Divided we fall - united we stand. This simple phrase is the reason behind the existence of every nation in History. It is the reason behind the unification of Nepal. Back in the old days, Nepal was not a united country, it was a combination of many small states under the rule of many kings and their vessels.
But King Prithvi Narayan Shah united them all. Although his intention for unification was not solely for unity, he still did it nonetheless. What are the other reasons you may ask- expansion of his territory and access to resources. Of course, he wanted all of the segmented small nations to be united under the single banner as well. After all, there were much large kingdoms nearby in India that could have wiped out every Nepali nation if they wanted to. So a united Nation was necessary to fend off these stronger Nations.
Here we will cover the Brief History on the Unification of Nepal by late great king Prithvi Narayan Shah! The entire Unification of Nepal can be divided into 7 chapters.
Chapter 1: Young King of Gorkha
Born prematurely on 11th January of 723, King Prithvi Narayan Shah was the first child of King Narayan Bhupal Shah and Queen Kaushalyavati. Although he was born prematurely, he was a smart child who keenly took interest in state affairs that his father was involved in. Not long after that, he began to take responsibility for small tasks. As he grew, so did his list of responsibilities and knowledge about how the world around him was working as well. Being born in the hilly kingdom of Gorkha, he had big dreams - dreams to conquer lands and establish a strong nation.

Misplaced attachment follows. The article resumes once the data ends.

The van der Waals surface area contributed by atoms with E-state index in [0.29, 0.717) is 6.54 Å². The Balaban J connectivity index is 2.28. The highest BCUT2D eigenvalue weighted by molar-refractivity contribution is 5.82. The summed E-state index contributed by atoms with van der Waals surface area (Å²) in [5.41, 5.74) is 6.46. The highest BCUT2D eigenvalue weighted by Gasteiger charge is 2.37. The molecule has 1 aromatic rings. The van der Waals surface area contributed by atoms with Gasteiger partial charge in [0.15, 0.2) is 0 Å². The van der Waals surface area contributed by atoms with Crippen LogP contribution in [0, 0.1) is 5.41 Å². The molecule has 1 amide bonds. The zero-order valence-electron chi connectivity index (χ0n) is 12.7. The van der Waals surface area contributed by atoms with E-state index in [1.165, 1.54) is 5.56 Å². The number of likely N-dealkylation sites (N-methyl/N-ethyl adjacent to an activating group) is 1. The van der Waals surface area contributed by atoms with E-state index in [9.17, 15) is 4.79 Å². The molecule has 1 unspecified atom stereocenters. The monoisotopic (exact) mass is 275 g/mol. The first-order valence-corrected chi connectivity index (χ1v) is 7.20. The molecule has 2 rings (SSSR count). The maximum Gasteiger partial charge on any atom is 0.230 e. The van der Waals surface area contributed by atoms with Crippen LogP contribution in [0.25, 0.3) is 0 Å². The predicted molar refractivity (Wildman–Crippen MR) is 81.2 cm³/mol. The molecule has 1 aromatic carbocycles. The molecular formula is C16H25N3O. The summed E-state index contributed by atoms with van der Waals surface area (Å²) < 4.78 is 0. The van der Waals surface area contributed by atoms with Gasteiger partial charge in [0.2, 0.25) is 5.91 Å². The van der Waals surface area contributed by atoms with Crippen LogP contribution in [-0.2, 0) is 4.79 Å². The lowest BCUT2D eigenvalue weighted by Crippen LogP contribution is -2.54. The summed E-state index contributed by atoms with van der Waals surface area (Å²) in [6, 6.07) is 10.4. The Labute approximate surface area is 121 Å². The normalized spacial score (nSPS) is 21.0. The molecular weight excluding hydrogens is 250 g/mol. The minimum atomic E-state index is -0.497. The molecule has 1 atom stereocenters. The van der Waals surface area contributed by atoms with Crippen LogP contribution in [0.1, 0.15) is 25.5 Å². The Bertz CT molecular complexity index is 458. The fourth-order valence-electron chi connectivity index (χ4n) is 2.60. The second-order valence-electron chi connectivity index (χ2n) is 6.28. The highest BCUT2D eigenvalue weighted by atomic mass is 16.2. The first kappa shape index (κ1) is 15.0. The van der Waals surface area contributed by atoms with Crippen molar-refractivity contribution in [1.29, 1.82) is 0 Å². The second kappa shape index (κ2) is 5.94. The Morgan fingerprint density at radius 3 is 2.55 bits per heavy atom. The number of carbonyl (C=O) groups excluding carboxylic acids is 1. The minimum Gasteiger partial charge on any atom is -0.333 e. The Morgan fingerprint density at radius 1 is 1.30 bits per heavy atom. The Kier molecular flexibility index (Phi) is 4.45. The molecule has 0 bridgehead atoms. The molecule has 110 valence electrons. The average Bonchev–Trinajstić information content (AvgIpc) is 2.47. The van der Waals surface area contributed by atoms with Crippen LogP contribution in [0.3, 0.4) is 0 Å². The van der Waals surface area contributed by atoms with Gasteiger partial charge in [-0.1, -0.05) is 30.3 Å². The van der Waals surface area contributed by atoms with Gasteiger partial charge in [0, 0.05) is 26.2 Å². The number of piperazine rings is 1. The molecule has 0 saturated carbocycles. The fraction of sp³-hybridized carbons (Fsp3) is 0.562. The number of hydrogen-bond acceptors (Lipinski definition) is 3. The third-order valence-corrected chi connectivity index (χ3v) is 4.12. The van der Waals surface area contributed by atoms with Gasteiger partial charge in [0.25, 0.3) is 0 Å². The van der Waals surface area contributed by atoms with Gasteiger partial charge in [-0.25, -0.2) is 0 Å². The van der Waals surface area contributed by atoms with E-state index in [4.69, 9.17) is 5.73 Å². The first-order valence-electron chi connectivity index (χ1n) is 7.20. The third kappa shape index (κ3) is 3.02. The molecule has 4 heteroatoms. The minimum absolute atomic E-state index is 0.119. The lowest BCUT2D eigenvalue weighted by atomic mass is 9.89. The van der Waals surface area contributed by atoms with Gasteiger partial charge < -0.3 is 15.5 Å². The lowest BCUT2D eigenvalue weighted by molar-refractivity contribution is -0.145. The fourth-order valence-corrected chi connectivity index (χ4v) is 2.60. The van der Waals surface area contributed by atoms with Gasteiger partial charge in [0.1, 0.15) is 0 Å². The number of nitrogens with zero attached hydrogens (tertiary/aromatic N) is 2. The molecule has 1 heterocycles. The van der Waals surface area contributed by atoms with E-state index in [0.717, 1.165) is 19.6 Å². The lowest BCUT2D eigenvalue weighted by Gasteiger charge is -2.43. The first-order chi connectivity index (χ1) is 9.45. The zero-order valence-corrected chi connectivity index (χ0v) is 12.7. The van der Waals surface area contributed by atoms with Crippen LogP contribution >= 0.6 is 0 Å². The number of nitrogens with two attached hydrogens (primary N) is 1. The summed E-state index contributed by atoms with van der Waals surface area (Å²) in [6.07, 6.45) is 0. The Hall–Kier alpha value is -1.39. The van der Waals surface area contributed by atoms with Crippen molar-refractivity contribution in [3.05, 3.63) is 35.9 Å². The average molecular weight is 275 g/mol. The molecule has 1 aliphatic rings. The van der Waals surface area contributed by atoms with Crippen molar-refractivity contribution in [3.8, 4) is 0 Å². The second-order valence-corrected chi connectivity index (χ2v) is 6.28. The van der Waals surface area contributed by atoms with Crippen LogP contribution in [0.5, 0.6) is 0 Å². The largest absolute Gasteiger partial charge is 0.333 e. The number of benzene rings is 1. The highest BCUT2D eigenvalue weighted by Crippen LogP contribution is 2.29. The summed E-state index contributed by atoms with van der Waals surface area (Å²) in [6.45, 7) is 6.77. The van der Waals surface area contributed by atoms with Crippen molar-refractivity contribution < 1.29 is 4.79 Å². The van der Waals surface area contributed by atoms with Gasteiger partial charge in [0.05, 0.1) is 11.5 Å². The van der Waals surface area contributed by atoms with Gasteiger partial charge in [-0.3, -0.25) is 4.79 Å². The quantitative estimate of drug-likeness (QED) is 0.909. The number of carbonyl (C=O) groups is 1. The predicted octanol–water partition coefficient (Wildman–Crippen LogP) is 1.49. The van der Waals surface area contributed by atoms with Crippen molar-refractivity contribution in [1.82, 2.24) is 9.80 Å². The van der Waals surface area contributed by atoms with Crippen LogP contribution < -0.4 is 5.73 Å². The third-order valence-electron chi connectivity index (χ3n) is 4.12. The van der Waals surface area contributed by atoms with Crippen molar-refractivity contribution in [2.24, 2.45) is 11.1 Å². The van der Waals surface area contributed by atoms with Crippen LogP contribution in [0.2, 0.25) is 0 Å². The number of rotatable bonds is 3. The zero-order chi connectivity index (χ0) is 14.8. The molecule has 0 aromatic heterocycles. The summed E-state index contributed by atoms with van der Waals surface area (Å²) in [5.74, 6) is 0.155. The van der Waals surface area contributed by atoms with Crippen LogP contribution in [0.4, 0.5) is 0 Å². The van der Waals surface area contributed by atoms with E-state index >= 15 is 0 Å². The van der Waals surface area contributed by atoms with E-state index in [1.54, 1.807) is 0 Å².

Even in his early days, he had dreamt of conquering Nuwakot. Half of the reason for his desire to conquer Nuwakot was revenge. Since his father had lost the land to the Malla kings of Kathmandu Valley in a war, it was obvious for a young prince to take back the land that his father lost. The other half, was because he learned about other larger kingdoms and wanted to build a country where his people could remain safe. There was of course an obvious benefit of gaining additional resources as well. But it was necessary if he wanted to have a happy nation.
After his father died, he ascended the throne in 1743 AD. Once he became the king, he maintained a friendly relationship with his neighboring kingdoms. There was only one exception - East India Company. The reason behind this was simple, it ignored Nepal and refused to open a trade relationship with Nepal. Through this, he also saw the threat it presented. And this was his desire to establish a unified Nepal Grew.
Chapter 2: Invasion of Nuwakot
But there was a bigger reason behind this invasion other than the petty revenge. Nuwakot was one of the major trade routes between Tibet and Kathmandu. By conquering this state, Kind Prithvi Narayan Shah would essentially hit two birds with one stone. The first was to secure a valuable trade route - it would give him access to tons of resources. And the second was to weaken the economy of Kantipur.